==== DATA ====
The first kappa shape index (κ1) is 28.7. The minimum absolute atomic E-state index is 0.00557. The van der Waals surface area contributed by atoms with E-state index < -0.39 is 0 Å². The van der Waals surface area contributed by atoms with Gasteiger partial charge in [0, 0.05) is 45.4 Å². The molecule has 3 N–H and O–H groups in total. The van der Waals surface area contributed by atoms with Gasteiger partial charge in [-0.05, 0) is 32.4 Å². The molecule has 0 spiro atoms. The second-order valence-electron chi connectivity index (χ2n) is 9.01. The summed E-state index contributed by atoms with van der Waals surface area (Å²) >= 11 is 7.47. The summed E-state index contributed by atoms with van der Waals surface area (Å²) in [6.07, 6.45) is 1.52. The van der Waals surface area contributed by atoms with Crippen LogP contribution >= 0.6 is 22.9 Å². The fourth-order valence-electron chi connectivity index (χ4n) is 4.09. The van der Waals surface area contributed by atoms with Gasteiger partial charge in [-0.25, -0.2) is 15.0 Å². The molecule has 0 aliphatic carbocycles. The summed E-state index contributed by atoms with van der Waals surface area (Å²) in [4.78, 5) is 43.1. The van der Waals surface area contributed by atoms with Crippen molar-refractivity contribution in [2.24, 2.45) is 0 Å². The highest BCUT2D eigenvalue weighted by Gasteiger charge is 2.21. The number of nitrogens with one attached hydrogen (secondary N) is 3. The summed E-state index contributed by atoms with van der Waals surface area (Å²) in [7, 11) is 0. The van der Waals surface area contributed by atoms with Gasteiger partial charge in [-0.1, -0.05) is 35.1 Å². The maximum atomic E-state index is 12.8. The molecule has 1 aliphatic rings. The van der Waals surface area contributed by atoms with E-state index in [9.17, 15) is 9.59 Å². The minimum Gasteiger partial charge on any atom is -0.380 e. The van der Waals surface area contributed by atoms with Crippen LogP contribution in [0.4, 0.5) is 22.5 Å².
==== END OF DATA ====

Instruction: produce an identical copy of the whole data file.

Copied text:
The first kappa shape index (κ1) is 28.7. The minimum absolute atomic E-state index is 0.00557. The van der Waals surface area contributed by atoms with E-state index < -0.39 is 0 Å². The van der Waals surface area contributed by atoms with Gasteiger partial charge in [0, 0.05) is 45.4 Å². The molecule has 3 N–H and O–H groups in total. The van der Waals surface area contributed by atoms with Gasteiger partial charge in [-0.05, 0) is 32.4 Å². The molecule has 0 spiro atoms. The second-order valence-electron chi connectivity index (χ2n) is 9.01. The summed E-state index contributed by atoms with van der Waals surface area (Å²) >= 11 is 7.47. The summed E-state index contributed by atoms with van der Waals surface area (Å²) in [6.07, 6.45) is 1.52. The van der Waals surface area contributed by atoms with Crippen LogP contribution >= 0.6 is 22.9 Å². The fourth-order valence-electron chi connectivity index (χ4n) is 4.09. The van der Waals surface area contributed by atoms with Gasteiger partial charge in [-0.25, -0.2) is 15.0 Å². The molecule has 0 aliphatic carbocycles. The summed E-state index contributed by atoms with van der Waals surface area (Å²) in [4.78, 5) is 43.1. The van der Waals surface area contributed by atoms with Crippen molar-refractivity contribution in [2.24, 2.45) is 0 Å². The highest BCUT2D eigenvalue weighted by Gasteiger charge is 2.21. The number of nitrogens with one attached hydrogen (secondary N) is 3. The summed E-state index contributed by atoms with van der Waals surface area (Å²) in [7, 11) is 0. The van der Waals surface area contributed by atoms with Gasteiger partial charge in [-0.1, -0.05) is 35.1 Å². The maximum atomic E-state index is 12.8. The molecule has 1 aliphatic rings. The van der Waals surface area contributed by atoms with E-state index in [9.17, 15) is 9.59 Å². The minimum Gasteiger partial charge on any atom is -0.380 e. The van der Waals surface area contributed by atoms with Crippen LogP contribution in [0.4, 0.5) is 22.5 Å².